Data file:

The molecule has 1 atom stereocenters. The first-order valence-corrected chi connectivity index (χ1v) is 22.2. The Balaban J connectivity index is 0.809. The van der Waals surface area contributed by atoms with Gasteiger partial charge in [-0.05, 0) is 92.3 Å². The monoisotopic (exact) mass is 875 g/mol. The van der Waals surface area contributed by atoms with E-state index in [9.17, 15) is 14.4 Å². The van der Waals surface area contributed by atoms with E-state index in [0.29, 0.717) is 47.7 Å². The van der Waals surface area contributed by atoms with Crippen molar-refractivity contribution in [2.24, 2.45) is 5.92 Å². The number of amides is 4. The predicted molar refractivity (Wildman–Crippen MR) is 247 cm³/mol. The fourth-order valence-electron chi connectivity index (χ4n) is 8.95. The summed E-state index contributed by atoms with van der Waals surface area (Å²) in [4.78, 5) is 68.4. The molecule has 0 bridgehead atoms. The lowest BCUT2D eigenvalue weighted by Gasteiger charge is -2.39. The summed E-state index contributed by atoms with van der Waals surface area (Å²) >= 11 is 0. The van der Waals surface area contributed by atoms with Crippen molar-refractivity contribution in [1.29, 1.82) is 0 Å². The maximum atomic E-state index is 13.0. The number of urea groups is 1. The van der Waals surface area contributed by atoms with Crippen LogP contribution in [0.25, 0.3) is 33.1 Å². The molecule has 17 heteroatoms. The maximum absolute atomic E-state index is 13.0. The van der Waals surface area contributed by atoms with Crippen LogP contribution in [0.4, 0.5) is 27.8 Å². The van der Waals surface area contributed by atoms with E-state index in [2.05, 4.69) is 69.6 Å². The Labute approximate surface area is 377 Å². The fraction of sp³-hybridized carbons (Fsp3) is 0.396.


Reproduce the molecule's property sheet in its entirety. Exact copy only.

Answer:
The molecule has 1 atom stereocenters. The first-order valence-corrected chi connectivity index (χ1v) is 22.2. The Balaban J connectivity index is 0.809. The van der Waals surface area contributed by atoms with Gasteiger partial charge in [-0.05, 0) is 92.3 Å². The monoisotopic (exact) mass is 875 g/mol. The van der Waals surface area contributed by atoms with E-state index in [9.17, 15) is 14.4 Å². The van der Waals surface area contributed by atoms with E-state index in [0.29, 0.717) is 47.7 Å². The van der Waals surface area contributed by atoms with Crippen molar-refractivity contribution in [2.24, 2.45) is 5.92 Å². The number of amides is 4. The predicted molar refractivity (Wildman–Crippen MR) is 247 cm³/mol. The fourth-order valence-electron chi connectivity index (χ4n) is 8.95. The summed E-state index contributed by atoms with van der Waals surface area (Å²) in [4.78, 5) is 68.4. The molecule has 0 bridgehead atoms. The lowest BCUT2D eigenvalue weighted by Gasteiger charge is -2.39. The summed E-state index contributed by atoms with van der Waals surface area (Å²) >= 11 is 0. The van der Waals surface area contributed by atoms with Crippen molar-refractivity contribution in [1.29, 1.82) is 0 Å². The maximum atomic E-state index is 13.0. The number of urea groups is 1. The van der Waals surface area contributed by atoms with Crippen LogP contribution in [0.25, 0.3) is 33.1 Å². The molecule has 17 heteroatoms. The maximum absolute atomic E-state index is 13.0. The van der Waals surface area contributed by atoms with Crippen LogP contribution in [0.4, 0.5) is 27.8 Å². The van der Waals surface area contributed by atoms with E-state index in [2.05, 4.69) is 69.6 Å². The Labute approximate surface area is 377 Å². The fraction of sp³-hybridized carbons (Fsp3) is 0.396.